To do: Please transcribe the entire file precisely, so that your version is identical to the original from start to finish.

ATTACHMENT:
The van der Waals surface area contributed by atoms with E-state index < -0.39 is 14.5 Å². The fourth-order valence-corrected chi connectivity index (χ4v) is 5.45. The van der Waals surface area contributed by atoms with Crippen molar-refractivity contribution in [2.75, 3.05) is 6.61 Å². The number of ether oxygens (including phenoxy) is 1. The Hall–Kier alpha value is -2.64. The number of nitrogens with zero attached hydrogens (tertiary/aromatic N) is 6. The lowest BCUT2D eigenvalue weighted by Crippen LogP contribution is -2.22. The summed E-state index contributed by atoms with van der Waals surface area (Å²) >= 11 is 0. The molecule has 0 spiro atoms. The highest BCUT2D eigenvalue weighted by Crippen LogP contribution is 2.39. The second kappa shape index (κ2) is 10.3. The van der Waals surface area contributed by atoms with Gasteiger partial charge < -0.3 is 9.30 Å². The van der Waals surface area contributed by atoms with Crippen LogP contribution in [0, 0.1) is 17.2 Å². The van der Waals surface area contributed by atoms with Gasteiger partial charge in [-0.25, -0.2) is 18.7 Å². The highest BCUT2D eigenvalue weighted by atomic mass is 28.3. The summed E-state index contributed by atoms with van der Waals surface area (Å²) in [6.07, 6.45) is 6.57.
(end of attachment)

The van der Waals surface area contributed by atoms with E-state index < -0.39 is 14.5 Å². The fourth-order valence-corrected chi connectivity index (χ4v) is 5.45. The van der Waals surface area contributed by atoms with Crippen molar-refractivity contribution in [2.75, 3.05) is 6.61 Å². The number of ether oxygens (including phenoxy) is 1. The Hall–Kier alpha value is -2.64. The number of nitrogens with zero attached hydrogens (tertiary/aromatic N) is 6. The lowest BCUT2D eigenvalue weighted by Crippen LogP contribution is -2.22. The summed E-state index contributed by atoms with van der Waals surface area (Å²) >= 11 is 0. The molecule has 0 spiro atoms. The highest BCUT2D eigenvalue weighted by Crippen LogP contribution is 2.39. The second kappa shape index (κ2) is 10.3. The van der Waals surface area contributed by atoms with Gasteiger partial charge < -0.3 is 9.30 Å². The van der Waals surface area contributed by atoms with Crippen LogP contribution in [0, 0.1) is 17.2 Å². The van der Waals surface area contributed by atoms with Gasteiger partial charge in [-0.25, -0.2) is 18.7 Å². The highest BCUT2D eigenvalue weighted by atomic mass is 28.3. The summed E-state index contributed by atoms with van der Waals surface area (Å²) in [6.07, 6.45) is 6.57.